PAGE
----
Brexit Update: Theresa May Officially Steps Down
It was May 27th when Theresa May announced she would resign as Prime Minister per June 7. She has now officially resigned as leader of the Conservative Party and thus as Prime Minister as well.
What Will Happen Now?
May will remain Prime Minister until her party has chosen a new Prime Minister. This is not done per general election, but with an internal election. There currently are 11 candidates. Read about where they stand on Brexit here.
Candidates have until Monday to announce their candidacy after when voting rounds among Conservative Party MPs. They will vote in rounds until 2 candidates are left. Then all paying members of the Conservative Party members can vote who will be their new Leader and thus the new Prime Minister. There are only 130,000 paying members.
Sky News has created a nice overview of what will happen in the next weeks in terms of candidates and voting until the new Prime Minister will (probably) be announced on July 23rd. You can find that overview here.
Where Ethan Hunt usually succeeds in completing his impossible missions, May has failed. And she was handed a Mission Impossible. When she became Prime Minister the people had already voted for a Brexit. May herself wanted to remain in the EU, but she took it upon, nevertheless, to try and guide the UK towards a favourable Brexit. Why the mission was impossible is explained by Brendan Donnely of the Federal Trust in his blog “The internal contradictions of the Brexit project are unbridgeable”:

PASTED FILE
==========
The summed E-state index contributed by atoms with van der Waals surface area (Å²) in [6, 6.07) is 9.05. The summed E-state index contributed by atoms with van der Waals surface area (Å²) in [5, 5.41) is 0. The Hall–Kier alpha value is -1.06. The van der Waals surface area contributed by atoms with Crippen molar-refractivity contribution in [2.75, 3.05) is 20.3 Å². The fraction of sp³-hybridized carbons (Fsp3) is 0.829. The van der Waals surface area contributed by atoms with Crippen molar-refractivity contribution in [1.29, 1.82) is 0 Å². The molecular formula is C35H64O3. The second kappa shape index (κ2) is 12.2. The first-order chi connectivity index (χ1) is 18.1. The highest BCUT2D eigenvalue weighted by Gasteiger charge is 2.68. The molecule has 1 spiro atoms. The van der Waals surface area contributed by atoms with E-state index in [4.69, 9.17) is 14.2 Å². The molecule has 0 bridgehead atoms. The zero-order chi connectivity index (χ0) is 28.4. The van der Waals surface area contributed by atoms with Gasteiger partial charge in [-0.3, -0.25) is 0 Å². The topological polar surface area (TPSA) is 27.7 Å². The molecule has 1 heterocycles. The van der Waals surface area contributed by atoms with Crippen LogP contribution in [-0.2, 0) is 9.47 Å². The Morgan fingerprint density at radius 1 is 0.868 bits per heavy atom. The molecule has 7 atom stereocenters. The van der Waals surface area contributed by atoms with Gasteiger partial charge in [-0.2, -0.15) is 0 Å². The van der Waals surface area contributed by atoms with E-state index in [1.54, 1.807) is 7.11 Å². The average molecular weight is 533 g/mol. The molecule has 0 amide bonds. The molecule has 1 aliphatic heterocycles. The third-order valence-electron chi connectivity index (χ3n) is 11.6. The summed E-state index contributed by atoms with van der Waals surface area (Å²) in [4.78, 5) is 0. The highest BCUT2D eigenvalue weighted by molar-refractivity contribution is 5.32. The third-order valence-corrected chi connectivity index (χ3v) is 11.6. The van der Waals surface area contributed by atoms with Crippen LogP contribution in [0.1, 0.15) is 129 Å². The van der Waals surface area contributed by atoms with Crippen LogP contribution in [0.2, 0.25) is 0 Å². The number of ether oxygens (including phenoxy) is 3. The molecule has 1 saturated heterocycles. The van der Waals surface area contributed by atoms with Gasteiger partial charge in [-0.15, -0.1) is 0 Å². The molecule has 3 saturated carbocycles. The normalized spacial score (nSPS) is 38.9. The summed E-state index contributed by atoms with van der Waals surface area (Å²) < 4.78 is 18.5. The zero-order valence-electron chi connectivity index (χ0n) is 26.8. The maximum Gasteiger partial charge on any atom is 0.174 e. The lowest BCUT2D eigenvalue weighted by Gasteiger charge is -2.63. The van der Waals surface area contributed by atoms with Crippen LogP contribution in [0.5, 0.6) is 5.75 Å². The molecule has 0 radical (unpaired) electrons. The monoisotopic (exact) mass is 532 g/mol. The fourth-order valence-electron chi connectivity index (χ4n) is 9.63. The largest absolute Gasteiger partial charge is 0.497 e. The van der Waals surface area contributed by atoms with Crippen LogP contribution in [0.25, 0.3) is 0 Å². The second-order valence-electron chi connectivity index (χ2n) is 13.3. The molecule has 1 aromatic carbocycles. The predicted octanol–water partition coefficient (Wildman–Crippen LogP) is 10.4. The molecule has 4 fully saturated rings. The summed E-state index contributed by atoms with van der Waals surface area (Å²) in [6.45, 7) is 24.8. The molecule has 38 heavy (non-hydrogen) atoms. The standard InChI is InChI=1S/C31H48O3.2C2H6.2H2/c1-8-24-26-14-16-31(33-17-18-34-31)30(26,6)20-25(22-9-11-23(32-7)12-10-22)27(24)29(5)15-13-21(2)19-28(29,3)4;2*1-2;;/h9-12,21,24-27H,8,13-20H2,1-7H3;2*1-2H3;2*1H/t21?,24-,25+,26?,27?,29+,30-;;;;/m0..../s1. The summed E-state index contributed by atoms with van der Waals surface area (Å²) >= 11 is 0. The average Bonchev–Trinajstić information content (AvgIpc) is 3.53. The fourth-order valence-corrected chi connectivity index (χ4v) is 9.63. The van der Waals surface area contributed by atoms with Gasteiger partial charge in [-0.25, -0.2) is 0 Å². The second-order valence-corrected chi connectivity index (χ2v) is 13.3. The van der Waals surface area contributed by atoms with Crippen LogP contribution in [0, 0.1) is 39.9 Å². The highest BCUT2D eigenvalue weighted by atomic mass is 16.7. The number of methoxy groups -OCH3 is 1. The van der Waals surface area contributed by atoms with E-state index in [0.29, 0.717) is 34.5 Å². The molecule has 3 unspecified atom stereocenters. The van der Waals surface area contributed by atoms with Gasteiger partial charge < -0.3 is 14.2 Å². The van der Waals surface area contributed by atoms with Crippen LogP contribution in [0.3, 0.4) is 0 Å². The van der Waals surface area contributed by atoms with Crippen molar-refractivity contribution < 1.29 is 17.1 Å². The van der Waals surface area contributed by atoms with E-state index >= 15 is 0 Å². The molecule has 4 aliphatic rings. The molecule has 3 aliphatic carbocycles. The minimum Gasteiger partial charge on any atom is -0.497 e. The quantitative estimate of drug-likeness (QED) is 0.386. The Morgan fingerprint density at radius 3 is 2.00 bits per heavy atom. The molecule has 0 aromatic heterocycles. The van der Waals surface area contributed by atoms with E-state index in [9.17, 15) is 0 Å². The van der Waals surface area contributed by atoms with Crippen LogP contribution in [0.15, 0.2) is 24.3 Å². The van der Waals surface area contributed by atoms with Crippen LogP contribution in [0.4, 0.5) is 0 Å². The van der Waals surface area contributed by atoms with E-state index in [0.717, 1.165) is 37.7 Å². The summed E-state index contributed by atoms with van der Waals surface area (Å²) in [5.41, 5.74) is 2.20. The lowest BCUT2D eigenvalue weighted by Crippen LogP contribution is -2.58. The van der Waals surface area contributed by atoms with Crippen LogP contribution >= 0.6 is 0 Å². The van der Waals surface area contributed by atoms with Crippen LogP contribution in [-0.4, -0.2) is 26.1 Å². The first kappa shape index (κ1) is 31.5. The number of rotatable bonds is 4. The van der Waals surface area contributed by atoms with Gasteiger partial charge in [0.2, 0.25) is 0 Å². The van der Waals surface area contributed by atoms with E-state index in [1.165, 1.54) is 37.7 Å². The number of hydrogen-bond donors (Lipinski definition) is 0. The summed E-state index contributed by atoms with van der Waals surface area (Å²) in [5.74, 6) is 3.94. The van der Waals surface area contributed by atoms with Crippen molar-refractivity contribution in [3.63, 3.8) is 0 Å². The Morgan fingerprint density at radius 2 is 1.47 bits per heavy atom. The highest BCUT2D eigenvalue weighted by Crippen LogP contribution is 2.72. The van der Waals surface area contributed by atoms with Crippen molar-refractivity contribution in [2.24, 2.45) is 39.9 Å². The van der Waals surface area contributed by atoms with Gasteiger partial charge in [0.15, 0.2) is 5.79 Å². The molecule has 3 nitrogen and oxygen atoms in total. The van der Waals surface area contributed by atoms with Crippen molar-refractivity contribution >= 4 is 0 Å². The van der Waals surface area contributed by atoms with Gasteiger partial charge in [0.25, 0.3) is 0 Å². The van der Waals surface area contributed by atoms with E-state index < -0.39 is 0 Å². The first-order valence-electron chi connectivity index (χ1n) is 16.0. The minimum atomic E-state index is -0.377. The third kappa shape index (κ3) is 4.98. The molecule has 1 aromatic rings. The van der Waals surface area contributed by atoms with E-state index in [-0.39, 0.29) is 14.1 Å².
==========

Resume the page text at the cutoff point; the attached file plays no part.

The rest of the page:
“The British side has a single aim, that of maintaining as far as possible what it sees as the advantages of being in the EU while minimizing what it sees as the disadvantages. The EU has two aims, neither of which sits easily with British aspirations. The first is to ward off harm to itself arising directly from the UK exit, be it in Ireland, in the Union’s internal finances or in the rights of EU citizens. The second aim, once this harm has been averted, is to establish a long-term economic relationship with the UK which is mutually beneficial, but which appropriately and demonstrably reflects the negative consequences of British unwillingness to accept the responsibilities of EU membership.”
Brexit has cast a big shadow over her time as Prime Minister. Her determination and perseverance should be mentioned and commended as well. She had terrible moments and great moments. The BBC has rounded up the most memorable ones in this piece.*
We wish Theresa May all the best with her next challenge, whatever that May be.